Whether it's collecting state quarters, mint sets, ancient coins, or anything in between, coin collecting is a great hobby for kids. Not only is collecting a fun activity, but it is also an investment for the future. Children can learn about responsibility, finance, attention to detail, and history, all from this wonderful hobby. And with so much to learn about coin collecting, this is one lifelong activity that could stick with a young collector throughout the years.
On this page, we will let you know everything you need to know about coin collecting for kids, how to get started and resources for your collecting journey.
Table of Contents
Parents looking to share interests with their kids need to look no further than the coins already in their pockets. Coin collecting is an accessible and exciting hobby for children and their parents to share, building memories (and collections) that will last a lifetime. The younger a child starts collecting, the more excited they will be to collect alongside their parents and will likely continue to do so long after picture books, and stuffed animals are set aside.
Coin collecting is a hobby that rewards an early commitment. Some coin collectors we know start “helping” their children get started from the day they’re born. We recommend not starting a collection with a child who might be inclined to try to eat it.
Coin collecting isn’t just fun for hobbyists. It’s a great educational tool. Every coin tells its own story and has a history related to its minting and circulation. Since governments make coins, they tend to have as much symbolism as possible packed into each design.
Coin collecting is an interactive way for kids to get hands-on learning in a variety of academic areas, including:
And there are non-academic skills coin collecting enhances as well:
Shared hobbies are one of the best ways for kids to make new friends. There are plenty of groups for kids to expand their coin collecting even further (more on these groups later). Just like adults, kids can get involved in collectors clubs and events specifically catered toward coin collecting. Some groups like the Boy Scouts have their own badges for collectors as well.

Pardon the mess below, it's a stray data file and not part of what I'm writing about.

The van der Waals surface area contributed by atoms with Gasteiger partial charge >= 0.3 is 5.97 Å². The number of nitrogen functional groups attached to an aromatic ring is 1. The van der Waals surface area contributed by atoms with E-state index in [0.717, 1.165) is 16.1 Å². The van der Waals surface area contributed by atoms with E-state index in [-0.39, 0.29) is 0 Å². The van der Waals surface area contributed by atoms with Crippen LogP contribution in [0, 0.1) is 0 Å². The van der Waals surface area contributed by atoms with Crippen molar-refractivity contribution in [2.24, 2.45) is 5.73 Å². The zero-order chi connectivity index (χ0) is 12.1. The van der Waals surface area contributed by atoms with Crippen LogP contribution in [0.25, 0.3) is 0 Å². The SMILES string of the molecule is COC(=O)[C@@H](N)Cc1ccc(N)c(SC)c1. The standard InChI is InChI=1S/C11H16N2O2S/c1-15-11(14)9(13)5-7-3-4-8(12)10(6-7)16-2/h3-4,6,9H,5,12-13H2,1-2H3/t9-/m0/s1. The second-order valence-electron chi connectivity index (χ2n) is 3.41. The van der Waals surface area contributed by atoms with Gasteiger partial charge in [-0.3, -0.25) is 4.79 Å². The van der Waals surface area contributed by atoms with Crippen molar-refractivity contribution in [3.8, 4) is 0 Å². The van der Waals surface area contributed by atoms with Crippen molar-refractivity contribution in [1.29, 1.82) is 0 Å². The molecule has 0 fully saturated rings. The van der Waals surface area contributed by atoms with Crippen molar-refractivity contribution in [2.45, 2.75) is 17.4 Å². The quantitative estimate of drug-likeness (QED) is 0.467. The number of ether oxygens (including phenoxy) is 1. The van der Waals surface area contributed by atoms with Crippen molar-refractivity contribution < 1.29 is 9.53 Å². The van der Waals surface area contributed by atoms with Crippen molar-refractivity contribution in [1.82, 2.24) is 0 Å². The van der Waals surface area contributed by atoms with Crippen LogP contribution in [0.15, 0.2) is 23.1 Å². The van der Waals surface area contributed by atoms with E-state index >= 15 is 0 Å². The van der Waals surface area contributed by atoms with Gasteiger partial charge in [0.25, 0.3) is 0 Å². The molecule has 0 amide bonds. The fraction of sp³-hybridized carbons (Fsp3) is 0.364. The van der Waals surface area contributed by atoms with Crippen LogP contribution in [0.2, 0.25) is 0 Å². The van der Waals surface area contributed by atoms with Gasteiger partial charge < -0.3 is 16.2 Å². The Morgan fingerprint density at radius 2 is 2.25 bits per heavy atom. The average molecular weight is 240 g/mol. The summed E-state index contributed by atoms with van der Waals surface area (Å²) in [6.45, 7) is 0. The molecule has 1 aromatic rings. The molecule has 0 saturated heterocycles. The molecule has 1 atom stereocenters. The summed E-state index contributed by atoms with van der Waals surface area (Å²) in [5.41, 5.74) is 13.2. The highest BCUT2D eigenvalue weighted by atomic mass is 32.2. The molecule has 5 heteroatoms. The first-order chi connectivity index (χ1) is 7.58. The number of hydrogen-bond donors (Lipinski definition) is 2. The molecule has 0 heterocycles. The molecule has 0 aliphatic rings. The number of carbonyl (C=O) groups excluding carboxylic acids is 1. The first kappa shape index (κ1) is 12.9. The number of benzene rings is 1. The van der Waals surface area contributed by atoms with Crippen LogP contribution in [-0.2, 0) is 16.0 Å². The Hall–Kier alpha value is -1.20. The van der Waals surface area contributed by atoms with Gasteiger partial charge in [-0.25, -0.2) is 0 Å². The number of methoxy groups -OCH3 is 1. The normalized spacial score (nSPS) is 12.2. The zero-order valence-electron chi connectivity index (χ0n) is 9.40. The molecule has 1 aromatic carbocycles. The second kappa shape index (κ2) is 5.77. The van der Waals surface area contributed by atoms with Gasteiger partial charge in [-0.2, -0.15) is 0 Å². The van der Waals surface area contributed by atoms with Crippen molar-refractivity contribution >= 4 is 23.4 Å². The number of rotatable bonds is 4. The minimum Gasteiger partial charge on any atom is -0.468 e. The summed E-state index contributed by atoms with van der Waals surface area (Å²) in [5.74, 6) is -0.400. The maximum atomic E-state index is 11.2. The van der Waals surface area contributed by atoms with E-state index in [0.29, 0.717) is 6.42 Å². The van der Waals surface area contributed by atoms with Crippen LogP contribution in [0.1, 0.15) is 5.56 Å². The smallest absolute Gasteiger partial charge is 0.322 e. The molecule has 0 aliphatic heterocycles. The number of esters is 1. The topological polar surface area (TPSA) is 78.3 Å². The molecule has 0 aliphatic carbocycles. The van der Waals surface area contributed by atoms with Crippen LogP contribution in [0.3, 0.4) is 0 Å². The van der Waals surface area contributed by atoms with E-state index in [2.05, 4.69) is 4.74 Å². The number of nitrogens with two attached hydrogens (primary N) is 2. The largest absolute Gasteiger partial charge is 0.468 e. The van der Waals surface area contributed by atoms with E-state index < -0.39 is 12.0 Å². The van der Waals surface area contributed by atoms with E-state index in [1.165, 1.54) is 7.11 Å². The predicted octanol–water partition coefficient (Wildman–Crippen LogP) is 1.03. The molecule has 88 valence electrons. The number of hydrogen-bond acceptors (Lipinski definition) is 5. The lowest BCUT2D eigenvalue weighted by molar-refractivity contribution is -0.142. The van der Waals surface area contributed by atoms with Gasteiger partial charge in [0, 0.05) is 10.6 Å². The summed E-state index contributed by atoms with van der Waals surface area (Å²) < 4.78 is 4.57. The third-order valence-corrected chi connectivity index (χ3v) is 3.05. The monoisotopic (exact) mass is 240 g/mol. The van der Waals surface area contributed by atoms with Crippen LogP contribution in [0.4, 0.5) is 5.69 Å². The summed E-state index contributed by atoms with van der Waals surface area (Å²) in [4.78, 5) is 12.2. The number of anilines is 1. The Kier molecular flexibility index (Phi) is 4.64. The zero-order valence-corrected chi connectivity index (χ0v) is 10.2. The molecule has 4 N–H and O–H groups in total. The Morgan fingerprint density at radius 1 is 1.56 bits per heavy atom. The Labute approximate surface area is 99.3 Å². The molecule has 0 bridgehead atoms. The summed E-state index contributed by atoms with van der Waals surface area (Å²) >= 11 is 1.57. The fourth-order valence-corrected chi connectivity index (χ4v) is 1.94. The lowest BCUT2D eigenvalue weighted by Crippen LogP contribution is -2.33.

For all of the joy that comes with coin collecting, getting started young may be a wise financial decision. Many coins appreciate in value over time and can be sold for a profit in the future. Unlike other hobbies, which cost parents and children lots of money with zero return on investment, coin collecting can have a respectable financial payoff years down the road.
There are a wide variety of different coin types to choose from:
There is nothing more fun than discovering a new coin to add to your collection. There are plenty of opportunities to find new coins at events, trade with friends, buy directly from national mints, or browse at reputable dealers online.
Surprising your kids with new coins can help keep collecting fresh and exciting.
Aside from collecting coins themselves, caring for a coin collection is another aspect of collecting that is something to teach children. After coins are found or bought, they need to be cared for and maintained. Kids learn how to properly handle coins, inspect them, and clean coins without damaging them. Who knows, this type of responsibility could be an excellent precursor to taking care of a new pet.
Coins are best handled with gloves so as not to be damaged by any oils present on bare skin. And when it comes to coin cleaning, it’s best not to use heavy-duty cleaning supplies. Instead, opt for a solution of lemon juice (or vinegar) and water to maintain the shiny luster of coins without damaging them.
Check out the US Mint’s kids page on Caring for Your Coin Collection for more info.